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Artist puts her surroundings in the frame for trailblazing Dingwall exhibition; Carole Saxon exhibition hosted by The Alchemist in county town

By Hector MacKenzie

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Carole Saxon
Carole Saxon

AN artist inspired by the countryside around her home in Maryburgh has been turning heads in Ross-shire’s newest gallery.

Carole Saxon was given the honour of first exhibition to be staged at The Alchemist in Dingwall.

The show, named Birch, comes to an end in the High Street venue, a former pharmacy, this week.

Belfast-born Ms Saxon has arrived in Ross-shire via stints in Caithness and Orkney. She has worked as an art teacher and staged several exhibitions in Orkney.

She said the move from Orkney to Maryburgh “has meant a complete change in subject for me” with trees and hidden wildlife now part of the allure.

Her exhibition at the gallery closes this week.

She said: "As the bracken finds its way each spring, pushing up through last year’s skeletal and crumbling remains, I am impressed by how tall it grows, how strong, and what a dense sub-forest it forms. It is the world of hidden life in the woodland undergrowth; tall and dense enough to conceal a faun, it is the ‘underground railway’ of the forest.

"So much lives here in the birch woods around us. It exists here so quietly, and so warily, that it is only when I hold my breath, and step off the beaten track, venturing into the deepest parts of the wood, and then, only if I am lucky, do I see the quiet deer.

Artist Carole Saxon with Hazel Gordon of The Alchemist. Picture: Callum Mackay
Artist Carole Saxon with Hazel Gordon of The Alchemist. Picture: Callum Mackay

"When I am painting the different elements that make up the birch woodlands, I try to capture the character and the essence of the birch, with its spindly narrow trunk, often walking-stick-straight, sometimes twisted by the elements; with its light-fingered branches, all colours from ox-blood to deepest burgundy; with its delicate freckling of small leaves that shiver in the breeze; with its bark, sometimes shining , paper-white, sometimes lichen-bearded, often peeling and curling to reveal a more solid core.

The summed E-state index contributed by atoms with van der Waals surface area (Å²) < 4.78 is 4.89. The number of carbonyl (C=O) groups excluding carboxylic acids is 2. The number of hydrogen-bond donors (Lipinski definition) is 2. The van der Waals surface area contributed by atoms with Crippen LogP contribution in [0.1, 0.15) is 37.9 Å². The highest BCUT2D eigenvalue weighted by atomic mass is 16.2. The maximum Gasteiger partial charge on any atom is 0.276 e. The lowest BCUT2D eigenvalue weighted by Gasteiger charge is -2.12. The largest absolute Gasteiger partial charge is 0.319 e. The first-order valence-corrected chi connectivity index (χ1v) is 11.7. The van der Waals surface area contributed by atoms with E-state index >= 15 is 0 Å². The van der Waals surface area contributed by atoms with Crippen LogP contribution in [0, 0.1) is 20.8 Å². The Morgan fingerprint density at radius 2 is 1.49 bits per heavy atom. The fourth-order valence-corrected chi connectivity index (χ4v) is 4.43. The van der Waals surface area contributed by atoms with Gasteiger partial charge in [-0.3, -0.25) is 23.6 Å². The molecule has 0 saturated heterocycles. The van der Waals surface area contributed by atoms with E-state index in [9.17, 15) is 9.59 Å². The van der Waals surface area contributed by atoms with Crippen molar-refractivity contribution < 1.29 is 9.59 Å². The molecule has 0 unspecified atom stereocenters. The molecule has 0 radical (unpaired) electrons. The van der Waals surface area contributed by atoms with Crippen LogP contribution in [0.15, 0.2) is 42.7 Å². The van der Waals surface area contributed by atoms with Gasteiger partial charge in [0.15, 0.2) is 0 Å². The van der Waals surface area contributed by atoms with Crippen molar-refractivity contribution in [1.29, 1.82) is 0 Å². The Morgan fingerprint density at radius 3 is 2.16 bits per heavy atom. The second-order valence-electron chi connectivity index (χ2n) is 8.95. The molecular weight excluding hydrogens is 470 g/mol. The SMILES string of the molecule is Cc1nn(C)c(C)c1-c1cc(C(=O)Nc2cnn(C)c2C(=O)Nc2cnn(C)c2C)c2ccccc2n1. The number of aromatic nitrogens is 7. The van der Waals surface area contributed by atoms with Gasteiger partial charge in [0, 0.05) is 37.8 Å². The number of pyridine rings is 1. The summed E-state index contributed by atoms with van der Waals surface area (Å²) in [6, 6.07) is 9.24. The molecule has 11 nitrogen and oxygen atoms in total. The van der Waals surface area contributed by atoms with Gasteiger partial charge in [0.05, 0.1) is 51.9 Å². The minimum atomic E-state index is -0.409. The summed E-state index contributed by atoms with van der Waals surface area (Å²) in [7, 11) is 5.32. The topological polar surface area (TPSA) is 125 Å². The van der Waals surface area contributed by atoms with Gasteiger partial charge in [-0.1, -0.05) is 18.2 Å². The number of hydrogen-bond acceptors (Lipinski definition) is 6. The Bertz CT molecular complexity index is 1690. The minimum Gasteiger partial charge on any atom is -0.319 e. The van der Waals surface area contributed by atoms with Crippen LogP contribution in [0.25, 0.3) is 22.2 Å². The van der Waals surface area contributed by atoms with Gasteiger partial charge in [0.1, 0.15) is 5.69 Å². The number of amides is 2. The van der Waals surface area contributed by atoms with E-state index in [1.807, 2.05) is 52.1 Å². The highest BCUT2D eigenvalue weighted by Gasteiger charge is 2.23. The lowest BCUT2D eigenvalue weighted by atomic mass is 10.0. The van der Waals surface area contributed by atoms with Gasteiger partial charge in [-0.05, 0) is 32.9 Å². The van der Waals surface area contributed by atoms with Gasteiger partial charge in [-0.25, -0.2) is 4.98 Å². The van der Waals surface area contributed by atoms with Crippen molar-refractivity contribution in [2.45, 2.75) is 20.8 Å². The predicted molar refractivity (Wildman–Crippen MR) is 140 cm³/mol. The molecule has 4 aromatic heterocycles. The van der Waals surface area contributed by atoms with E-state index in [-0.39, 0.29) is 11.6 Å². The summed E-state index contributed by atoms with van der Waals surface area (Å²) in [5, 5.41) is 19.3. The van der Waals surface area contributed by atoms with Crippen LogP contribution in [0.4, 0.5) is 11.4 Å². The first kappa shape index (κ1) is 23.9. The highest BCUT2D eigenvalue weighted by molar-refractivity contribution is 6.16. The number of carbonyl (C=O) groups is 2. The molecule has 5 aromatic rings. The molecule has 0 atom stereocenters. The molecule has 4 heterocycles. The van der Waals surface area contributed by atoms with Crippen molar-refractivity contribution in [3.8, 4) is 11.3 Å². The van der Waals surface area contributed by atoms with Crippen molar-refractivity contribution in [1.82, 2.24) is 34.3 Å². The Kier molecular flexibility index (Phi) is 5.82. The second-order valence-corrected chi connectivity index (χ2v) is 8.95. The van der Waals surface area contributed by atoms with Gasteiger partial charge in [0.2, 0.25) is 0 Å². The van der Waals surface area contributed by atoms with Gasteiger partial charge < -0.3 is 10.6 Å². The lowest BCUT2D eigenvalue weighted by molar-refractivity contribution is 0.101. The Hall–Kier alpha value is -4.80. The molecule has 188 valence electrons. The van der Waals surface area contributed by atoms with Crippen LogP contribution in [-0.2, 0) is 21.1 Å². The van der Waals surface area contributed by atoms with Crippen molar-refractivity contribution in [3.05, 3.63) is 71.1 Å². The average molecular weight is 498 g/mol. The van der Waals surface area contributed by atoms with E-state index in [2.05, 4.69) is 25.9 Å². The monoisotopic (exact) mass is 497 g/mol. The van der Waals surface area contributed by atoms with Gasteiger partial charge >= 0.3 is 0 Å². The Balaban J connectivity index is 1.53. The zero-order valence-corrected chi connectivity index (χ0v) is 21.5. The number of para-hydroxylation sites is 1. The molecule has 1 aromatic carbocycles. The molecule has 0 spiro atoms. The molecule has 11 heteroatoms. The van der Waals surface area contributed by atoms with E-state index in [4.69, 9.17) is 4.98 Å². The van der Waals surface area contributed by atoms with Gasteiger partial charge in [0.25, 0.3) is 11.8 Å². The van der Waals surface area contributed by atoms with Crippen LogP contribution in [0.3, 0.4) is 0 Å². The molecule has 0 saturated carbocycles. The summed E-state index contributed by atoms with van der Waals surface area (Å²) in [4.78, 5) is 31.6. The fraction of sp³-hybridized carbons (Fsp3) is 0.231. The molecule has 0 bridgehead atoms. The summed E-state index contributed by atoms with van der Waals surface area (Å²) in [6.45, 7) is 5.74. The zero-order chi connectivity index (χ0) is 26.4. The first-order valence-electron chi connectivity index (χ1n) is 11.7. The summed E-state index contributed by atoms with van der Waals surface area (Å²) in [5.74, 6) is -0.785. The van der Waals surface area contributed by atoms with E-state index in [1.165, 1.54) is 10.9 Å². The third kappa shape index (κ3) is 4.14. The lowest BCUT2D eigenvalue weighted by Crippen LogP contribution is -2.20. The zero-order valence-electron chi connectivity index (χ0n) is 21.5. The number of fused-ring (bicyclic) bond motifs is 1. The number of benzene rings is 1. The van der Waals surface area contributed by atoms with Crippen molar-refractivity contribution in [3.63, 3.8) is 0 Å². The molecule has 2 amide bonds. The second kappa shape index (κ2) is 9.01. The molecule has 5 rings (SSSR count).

"Then there is the undergrowth, the under forest, the all-concealing eiderdown of bracken, from its earliest green shoots pushing through the debris and detritus of winter, curling and unfurling its fiddle heads as it spreads its arms, touching and overlapping, its patterns ever diminishing as its detail reveals itself to me, down to the finest frond.

"As the year marches on, so too does the bracken change, from young vibrant and forcing up toward maturity and strength, then beautifully lessening its hold, softening its stance, beginning to curl again as the colour changes from green to yellow, cinnamon, sepia, ochre, burnt sienna, returning to the earth in a blaze, stems as yellow as a cockerel’s legs.

"When painting the deer, once again I am attempting to capture the essence, like neolithic man painting the subject of his hunt. It is how I see the deer, never up close, never close enough for scrutiny, but there, ears alert to danger, watchful, wary. They bestow a little magic on the forest by their presence.

"I use watercolour because I find it endlessly adaptable. With it I can show the thin and watery light that filters through the trees; equally I can build it up, layer upon layer to produce intense and saturated colour. I may wish to use it in a soft wash which I later cut through with water to reveal the detail, or I may apply it with a flat blade, dragging and scrumbling it across the surface of the paper. Sometimes I will use masking fluid to draw, and rollers to apply wet colour . The experimental aspects of my work characterise the resulting images. The image is the ultimate aim of my painting, therefore the techniques I use, though not strictly in the watercolour tradition, justify the end."

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